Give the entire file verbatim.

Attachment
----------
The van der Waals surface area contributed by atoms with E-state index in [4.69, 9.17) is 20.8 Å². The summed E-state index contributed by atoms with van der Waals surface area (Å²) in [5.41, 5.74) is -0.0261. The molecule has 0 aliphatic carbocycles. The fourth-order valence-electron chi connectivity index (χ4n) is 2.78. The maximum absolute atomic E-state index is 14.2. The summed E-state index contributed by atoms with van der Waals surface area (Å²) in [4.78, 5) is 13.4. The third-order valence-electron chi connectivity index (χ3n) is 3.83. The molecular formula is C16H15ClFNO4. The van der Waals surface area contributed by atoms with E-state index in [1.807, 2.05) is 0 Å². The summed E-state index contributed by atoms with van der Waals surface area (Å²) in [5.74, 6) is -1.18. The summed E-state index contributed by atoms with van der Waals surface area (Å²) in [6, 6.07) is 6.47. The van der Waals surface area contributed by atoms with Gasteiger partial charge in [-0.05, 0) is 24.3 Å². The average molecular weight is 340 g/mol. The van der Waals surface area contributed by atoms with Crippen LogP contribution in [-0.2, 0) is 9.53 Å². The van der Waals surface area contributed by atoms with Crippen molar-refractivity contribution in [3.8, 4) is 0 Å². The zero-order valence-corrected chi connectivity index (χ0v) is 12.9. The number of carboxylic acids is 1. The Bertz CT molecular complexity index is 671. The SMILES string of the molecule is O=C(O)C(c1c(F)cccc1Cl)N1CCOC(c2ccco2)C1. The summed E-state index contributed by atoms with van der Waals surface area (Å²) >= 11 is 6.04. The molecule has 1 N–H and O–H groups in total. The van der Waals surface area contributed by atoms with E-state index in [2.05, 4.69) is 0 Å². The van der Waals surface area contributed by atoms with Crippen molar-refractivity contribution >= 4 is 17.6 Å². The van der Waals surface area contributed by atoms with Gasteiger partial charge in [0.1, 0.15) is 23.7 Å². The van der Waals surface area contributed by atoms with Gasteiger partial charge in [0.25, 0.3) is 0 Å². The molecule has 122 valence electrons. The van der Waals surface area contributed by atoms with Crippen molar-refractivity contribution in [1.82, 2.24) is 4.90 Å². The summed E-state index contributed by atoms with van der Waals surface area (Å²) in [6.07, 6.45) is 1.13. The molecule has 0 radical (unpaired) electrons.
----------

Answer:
The van der Waals surface area contributed by atoms with E-state index in [4.69, 9.17) is 20.8 Å². The summed E-state index contributed by atoms with van der Waals surface area (Å²) in [5.41, 5.74) is -0.0261. The molecule has 0 aliphatic carbocycles. The fourth-order valence-electron chi connectivity index (χ4n) is 2.78. The maximum absolute atomic E-state index is 14.2. The summed E-state index contributed by atoms with van der Waals surface area (Å²) in [4.78, 5) is 13.4. The third-order valence-electron chi connectivity index (χ3n) is 3.83. The molecular formula is C16H15ClFNO4. The van der Waals surface area contributed by atoms with E-state index in [1.807, 2.05) is 0 Å². The summed E-state index contributed by atoms with van der Waals surface area (Å²) in [5.74, 6) is -1.18. The summed E-state index contributed by atoms with van der Waals surface area (Å²) in [6, 6.07) is 6.47. The van der Waals surface area contributed by atoms with Gasteiger partial charge in [-0.05, 0) is 24.3 Å². The average molecular weight is 340 g/mol. The van der Waals surface area contributed by atoms with Crippen LogP contribution in [-0.2, 0) is 9.53 Å². The van der Waals surface area contributed by atoms with Crippen molar-refractivity contribution in [3.8, 4) is 0 Å². The zero-order valence-corrected chi connectivity index (χ0v) is 12.9. The number of carboxylic acids is 1. The Bertz CT molecular complexity index is 671. The SMILES string of the molecule is O=C(O)C(c1c(F)cccc1Cl)N1CCOC(c2ccco2)C1. The summed E-state index contributed by atoms with van der Waals surface area (Å²) >= 11 is 6.04. The molecule has 1 N–H and O–H groups in total. The van der Waals surface area contributed by atoms with E-state index in [2.05, 4.69) is 0 Å². The van der Waals surface area contributed by atoms with Crippen molar-refractivity contribution >= 4 is 17.6 Å². The van der Waals surface area contributed by atoms with Gasteiger partial charge in [0.1, 0.15) is 23.7 Å². The van der Waals surface area contributed by atoms with Gasteiger partial charge in [0.25, 0.3) is 0 Å². The molecule has 122 valence electrons. The van der Waals surface area contributed by atoms with Crippen molar-refractivity contribution in [1.82, 2.24) is 4.90 Å². The summed E-state index contributed by atoms with van der Waals surface area (Å²) in [6.07, 6.45) is 1.13. The molecule has 0 radical (unpaired) electrons.